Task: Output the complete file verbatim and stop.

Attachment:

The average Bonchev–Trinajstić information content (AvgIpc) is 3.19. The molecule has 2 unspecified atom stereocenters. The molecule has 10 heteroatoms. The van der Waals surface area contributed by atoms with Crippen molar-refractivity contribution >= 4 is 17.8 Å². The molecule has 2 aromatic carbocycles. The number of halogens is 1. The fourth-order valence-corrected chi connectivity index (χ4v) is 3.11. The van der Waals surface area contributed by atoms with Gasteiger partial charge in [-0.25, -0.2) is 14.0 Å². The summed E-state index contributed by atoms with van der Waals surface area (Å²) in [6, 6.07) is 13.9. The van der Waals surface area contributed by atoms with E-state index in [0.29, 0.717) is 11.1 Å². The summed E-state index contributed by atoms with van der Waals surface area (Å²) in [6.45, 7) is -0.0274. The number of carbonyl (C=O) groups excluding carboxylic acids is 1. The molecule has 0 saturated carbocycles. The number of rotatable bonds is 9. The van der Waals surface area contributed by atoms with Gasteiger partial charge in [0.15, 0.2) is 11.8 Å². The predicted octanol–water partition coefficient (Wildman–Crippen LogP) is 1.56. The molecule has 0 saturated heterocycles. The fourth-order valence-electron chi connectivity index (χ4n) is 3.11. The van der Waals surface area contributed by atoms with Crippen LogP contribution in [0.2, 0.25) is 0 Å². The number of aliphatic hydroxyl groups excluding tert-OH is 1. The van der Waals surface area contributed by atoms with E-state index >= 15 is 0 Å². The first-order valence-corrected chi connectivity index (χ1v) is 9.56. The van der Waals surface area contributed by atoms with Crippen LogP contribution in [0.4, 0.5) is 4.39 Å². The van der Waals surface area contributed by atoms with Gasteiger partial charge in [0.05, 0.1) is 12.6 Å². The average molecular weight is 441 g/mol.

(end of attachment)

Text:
The average Bonchev–Trinajstić information content (AvgIpc) is 3.19. The molecule has 2 unspecified atom stereocenters. The molecule has 10 heteroatoms. The van der Waals surface area contributed by atoms with Crippen molar-refractivity contribution >= 4 is 17.8 Å². The molecule has 2 aromatic carbocycles. The number of halogens is 1. The fourth-order valence-corrected chi connectivity index (χ4v) is 3.11. The van der Waals surface area contributed by atoms with Gasteiger partial charge in [-0.25, -0.2) is 14.0 Å². The summed E-state index contributed by atoms with van der Waals surface area (Å²) in [6, 6.07) is 13.9. The van der Waals surface area contributed by atoms with E-state index in [0.29, 0.717) is 11.1 Å². The summed E-state index contributed by atoms with van der Waals surface area (Å²) in [6.45, 7) is -0.0274. The number of carbonyl (C=O) groups excluding carboxylic acids is 1. The molecule has 0 saturated carbocycles. The number of rotatable bonds is 9. The van der Waals surface area contributed by atoms with Gasteiger partial charge in [0.15, 0.2) is 11.8 Å². The predicted octanol–water partition coefficient (Wildman–Crippen LogP) is 1.56. The molecule has 0 saturated heterocycles. The fourth-order valence-electron chi connectivity index (χ4n) is 3.11. The van der Waals surface area contributed by atoms with Crippen LogP contribution in [0.2, 0.25) is 0 Å². The number of aliphatic hydroxyl groups excluding tert-OH is 1. The van der Waals surface area contributed by atoms with E-state index >= 15 is 0 Å². The first-order valence-corrected chi connectivity index (χ1v) is 9.56. The van der Waals surface area contributed by atoms with Crippen LogP contribution in [0.4, 0.5) is 4.39 Å². The van der Waals surface area contributed by atoms with Gasteiger partial charge in [0.05, 0.1) is 12.6 Å². The average molecular weight is 441 g/mol.